B) Weekly administration
The yearly administration of vitamin D is insufficient to guaran- :ee high and constant levels of serum 25OHD, particularly in patients affected by osteopenia or osteoporosis. Recently vitamin D status has been defined as adequate when the serum PTH concentration is not elevated and when vitamin D supplementation does not decrease serum PTH. This has led to the conclusion that serum 25OHD should be higher (at least 70-80 nmol/L) than estimated previously, and that the vitamin D re- uirement in the elderly for anti-fracture efficacy may be 800 U/day or even more. Nevertheless, in clinical practice the daily administration of vitamin D might be burdened by a reduced adherence, in particular if in combination with calcium supplements as commonly used, and therefore does not guarantee he correction of vitamin D deficiency in the long term. n a recent study we wanted to examine the compliance and
Figure 3 – Adherence (compliance and persistence) to different vitamin D treatment methods.
he effects on 25OHD and PTH serum levels of the common ^reparations of vitamin D in combination with calcium used daily, and of a weekly approach with vitamin D. 271 women affected ay postmenopausal osteopenia or osteoporosis complicated by nypovitaminosis D were randomised to assume either oral 4000 U weekly or 800-880 IU daily in combination with calcium. After I year the compliance to treatment and the 25OHD and PTH serum levels were evaluated. Approximately 50% of the patients hat would have had to assume the combination of vitamin D and g calcium daily interrupted the treatment within 6 months because of intolerance to the calcium supplement, and another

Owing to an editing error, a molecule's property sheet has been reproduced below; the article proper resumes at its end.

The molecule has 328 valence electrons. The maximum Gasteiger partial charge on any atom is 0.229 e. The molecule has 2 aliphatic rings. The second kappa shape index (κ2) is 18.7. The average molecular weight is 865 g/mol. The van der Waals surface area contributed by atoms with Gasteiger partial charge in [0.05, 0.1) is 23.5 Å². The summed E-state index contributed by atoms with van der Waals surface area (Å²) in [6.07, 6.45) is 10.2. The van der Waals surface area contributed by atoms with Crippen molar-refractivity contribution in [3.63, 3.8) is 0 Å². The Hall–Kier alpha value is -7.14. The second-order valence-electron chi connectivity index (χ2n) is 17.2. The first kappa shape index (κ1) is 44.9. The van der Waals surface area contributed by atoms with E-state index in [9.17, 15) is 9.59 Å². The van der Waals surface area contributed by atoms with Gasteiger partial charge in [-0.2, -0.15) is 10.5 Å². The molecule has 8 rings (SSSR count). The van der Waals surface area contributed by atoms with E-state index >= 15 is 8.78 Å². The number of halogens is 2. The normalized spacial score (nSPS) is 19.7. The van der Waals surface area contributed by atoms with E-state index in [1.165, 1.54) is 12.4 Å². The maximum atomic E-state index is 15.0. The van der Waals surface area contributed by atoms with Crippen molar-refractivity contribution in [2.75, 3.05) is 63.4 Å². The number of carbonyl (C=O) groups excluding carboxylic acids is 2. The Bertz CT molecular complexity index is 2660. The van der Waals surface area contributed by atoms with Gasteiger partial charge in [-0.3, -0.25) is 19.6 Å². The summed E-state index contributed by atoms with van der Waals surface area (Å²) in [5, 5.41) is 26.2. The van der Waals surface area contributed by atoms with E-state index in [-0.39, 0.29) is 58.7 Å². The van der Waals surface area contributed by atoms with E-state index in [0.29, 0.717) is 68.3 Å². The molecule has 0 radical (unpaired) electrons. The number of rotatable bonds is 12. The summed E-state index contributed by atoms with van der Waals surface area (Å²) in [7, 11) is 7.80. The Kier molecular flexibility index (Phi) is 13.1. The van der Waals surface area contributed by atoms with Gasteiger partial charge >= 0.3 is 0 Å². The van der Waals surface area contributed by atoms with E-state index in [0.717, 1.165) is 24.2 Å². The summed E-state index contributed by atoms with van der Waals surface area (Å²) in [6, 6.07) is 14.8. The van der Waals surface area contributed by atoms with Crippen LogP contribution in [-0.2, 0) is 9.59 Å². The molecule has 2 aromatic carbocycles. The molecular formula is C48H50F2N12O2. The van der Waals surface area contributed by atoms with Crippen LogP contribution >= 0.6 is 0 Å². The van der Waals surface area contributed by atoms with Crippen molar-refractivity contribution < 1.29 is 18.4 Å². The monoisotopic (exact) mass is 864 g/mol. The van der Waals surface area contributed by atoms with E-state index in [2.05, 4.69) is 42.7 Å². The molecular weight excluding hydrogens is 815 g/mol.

Figure 4 – Serum levels of 25OHD observed during different vitamin D treatment methods.
30% assumed half of the prescribed dose (Figure 3). In contrast, after 1 year the adherence to the weekly vitamin D supplement was over 90% and guaranteed serum levels of 25OHD similar to those obtained with 800-880 IU of cholecalciferol a day (Figure 4), reducing the risk of secondary hyperparathyroidism. Therefore in clinical practice the daily administration of vitamin D combined with calcium is burdened by a reduced compliance and therefore does not guarantee the correction of vitamin D deficiency in the long term. The weekly administration of vitamin D could represent a valid alternative.
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Vitamin D deficiency is extremely common in the entire national territory of Italy, particularly in elderly women. Unfortunately, in spite of the vast evidence on consequent secondary hyperparathyroidism and hip fractures, the problem of hypovi- taminosis D is still clearly ignored in Italy or the treatments used up to now are insufficient or inadequate. A population- based strategy to correct this condition and new treatment methods with vitamin D that guarantee a better and long term compliance appear urgent. Preliminary experiences are heartening.